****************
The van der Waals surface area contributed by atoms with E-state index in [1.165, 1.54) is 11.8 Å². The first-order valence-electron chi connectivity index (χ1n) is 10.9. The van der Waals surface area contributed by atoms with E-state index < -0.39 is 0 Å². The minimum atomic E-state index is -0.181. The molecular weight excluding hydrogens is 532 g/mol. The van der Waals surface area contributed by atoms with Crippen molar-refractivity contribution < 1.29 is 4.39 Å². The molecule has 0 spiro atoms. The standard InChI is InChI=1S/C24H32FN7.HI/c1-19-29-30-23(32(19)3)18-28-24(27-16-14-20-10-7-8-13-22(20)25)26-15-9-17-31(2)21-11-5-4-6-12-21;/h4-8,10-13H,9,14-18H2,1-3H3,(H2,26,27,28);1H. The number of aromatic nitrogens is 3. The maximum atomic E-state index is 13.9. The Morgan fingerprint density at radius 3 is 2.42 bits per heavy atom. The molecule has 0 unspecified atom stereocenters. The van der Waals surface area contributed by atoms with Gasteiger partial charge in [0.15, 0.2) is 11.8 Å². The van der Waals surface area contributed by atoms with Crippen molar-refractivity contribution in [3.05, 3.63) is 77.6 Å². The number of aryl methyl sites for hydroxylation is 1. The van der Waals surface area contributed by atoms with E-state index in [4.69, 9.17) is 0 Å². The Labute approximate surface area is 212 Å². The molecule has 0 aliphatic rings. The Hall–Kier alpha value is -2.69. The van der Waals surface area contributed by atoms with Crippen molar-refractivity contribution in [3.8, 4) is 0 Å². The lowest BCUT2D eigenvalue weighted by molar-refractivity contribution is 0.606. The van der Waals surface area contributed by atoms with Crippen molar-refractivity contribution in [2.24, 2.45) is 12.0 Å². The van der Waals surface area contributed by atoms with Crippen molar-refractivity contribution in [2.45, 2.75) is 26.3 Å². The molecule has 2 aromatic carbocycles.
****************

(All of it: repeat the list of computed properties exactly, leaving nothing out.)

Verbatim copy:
The van der Waals surface area contributed by atoms with E-state index in [1.165, 1.54) is 11.8 Å². The first-order valence-electron chi connectivity index (χ1n) is 10.9. The van der Waals surface area contributed by atoms with E-state index < -0.39 is 0 Å². The minimum atomic E-state index is -0.181. The molecular weight excluding hydrogens is 532 g/mol. The van der Waals surface area contributed by atoms with Crippen molar-refractivity contribution < 1.29 is 4.39 Å². The molecule has 0 spiro atoms. The standard InChI is InChI=1S/C24H32FN7.HI/c1-19-29-30-23(32(19)3)18-28-24(27-16-14-20-10-7-8-13-22(20)25)26-15-9-17-31(2)21-11-5-4-6-12-21;/h4-8,10-13H,9,14-18H2,1-3H3,(H2,26,27,28);1H. The number of aromatic nitrogens is 3. The maximum atomic E-state index is 13.9. The Morgan fingerprint density at radius 3 is 2.42 bits per heavy atom. The molecule has 0 unspecified atom stereocenters. The van der Waals surface area contributed by atoms with Gasteiger partial charge in [0.15, 0.2) is 11.8 Å². The van der Waals surface area contributed by atoms with Crippen molar-refractivity contribution in [3.05, 3.63) is 77.6 Å². The number of aryl methyl sites for hydroxylation is 1. The van der Waals surface area contributed by atoms with E-state index in [4.69, 9.17) is 0 Å². The Labute approximate surface area is 212 Å². The molecule has 0 aliphatic rings. The Hall–Kier alpha value is -2.69. The van der Waals surface area contributed by atoms with Crippen molar-refractivity contribution in [3.8, 4) is 0 Å². The lowest BCUT2D eigenvalue weighted by molar-refractivity contribution is 0.606. The van der Waals surface area contributed by atoms with Crippen molar-refractivity contribution in [2.24, 2.45) is 12.0 Å². The van der Waals surface area contributed by atoms with Crippen molar-refractivity contribution in [2.45, 2.75) is 26.3 Å². The molecule has 2 aromatic carbocycles.